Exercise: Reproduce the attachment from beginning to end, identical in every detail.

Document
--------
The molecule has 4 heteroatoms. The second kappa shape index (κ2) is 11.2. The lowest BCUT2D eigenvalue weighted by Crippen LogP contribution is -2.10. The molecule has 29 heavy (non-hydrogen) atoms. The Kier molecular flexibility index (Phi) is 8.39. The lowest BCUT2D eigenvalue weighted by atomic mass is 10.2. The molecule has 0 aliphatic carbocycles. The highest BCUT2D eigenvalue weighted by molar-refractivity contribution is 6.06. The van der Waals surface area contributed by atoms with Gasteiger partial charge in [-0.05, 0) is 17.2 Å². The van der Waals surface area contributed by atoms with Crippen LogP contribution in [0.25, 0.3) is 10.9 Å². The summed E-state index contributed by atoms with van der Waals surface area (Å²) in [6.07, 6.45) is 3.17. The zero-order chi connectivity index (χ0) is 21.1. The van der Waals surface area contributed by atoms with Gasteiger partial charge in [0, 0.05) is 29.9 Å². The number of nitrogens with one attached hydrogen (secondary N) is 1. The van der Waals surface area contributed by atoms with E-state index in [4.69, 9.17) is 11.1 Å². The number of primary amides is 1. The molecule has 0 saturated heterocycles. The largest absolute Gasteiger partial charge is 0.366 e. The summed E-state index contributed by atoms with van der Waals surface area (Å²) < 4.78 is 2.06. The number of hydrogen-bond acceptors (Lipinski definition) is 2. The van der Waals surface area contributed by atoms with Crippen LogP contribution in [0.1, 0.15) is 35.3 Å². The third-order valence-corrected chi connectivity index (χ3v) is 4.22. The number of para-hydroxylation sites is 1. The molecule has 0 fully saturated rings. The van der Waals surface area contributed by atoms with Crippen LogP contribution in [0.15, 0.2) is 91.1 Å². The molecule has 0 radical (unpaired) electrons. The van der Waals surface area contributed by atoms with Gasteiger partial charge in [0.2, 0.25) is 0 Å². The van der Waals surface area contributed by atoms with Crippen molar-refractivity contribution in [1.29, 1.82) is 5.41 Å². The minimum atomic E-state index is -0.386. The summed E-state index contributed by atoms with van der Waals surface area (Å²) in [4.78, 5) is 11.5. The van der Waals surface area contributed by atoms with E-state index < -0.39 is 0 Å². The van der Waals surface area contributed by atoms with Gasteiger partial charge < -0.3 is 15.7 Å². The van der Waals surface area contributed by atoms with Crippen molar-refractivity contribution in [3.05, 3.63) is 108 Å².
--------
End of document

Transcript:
The molecule has 4 heteroatoms. The second kappa shape index (κ2) is 11.2. The lowest BCUT2D eigenvalue weighted by Crippen LogP contribution is -2.10. The molecule has 29 heavy (non-hydrogen) atoms. The Kier molecular flexibility index (Phi) is 8.39. The lowest BCUT2D eigenvalue weighted by atomic mass is 10.2. The molecule has 0 aliphatic carbocycles. The highest BCUT2D eigenvalue weighted by molar-refractivity contribution is 6.06. The van der Waals surface area contributed by atoms with Gasteiger partial charge in [-0.05, 0) is 17.2 Å². The van der Waals surface area contributed by atoms with Crippen LogP contribution in [0.25, 0.3) is 10.9 Å². The summed E-state index contributed by atoms with van der Waals surface area (Å²) in [6.07, 6.45) is 3.17. The zero-order chi connectivity index (χ0) is 21.1. The van der Waals surface area contributed by atoms with Gasteiger partial charge in [0, 0.05) is 29.9 Å². The number of nitrogens with one attached hydrogen (secondary N) is 1. The van der Waals surface area contributed by atoms with E-state index in [4.69, 9.17) is 11.1 Å². The number of primary amides is 1. The molecule has 0 saturated heterocycles. The largest absolute Gasteiger partial charge is 0.366 e. The summed E-state index contributed by atoms with van der Waals surface area (Å²) < 4.78 is 2.06. The number of hydrogen-bond acceptors (Lipinski definition) is 2. The van der Waals surface area contributed by atoms with Crippen LogP contribution in [0.1, 0.15) is 35.3 Å². The third-order valence-corrected chi connectivity index (χ3v) is 4.22. The number of para-hydroxylation sites is 1. The molecule has 0 fully saturated rings. The van der Waals surface area contributed by atoms with Crippen LogP contribution in [0.15, 0.2) is 91.1 Å². The molecule has 0 radical (unpaired) electrons. The van der Waals surface area contributed by atoms with Gasteiger partial charge in [0.2, 0.25) is 0 Å². The van der Waals surface area contributed by atoms with Crippen molar-refractivity contribution in [1.29, 1.82) is 5.41 Å². The minimum atomic E-state index is -0.386. The summed E-state index contributed by atoms with van der Waals surface area (Å²) in [4.78, 5) is 11.5. The van der Waals surface area contributed by atoms with E-state index < -0.39 is 0 Å². The van der Waals surface area contributed by atoms with Gasteiger partial charge < -0.3 is 15.7 Å². The van der Waals surface area contributed by atoms with Crippen molar-refractivity contribution in [3.05, 3.63) is 108 Å².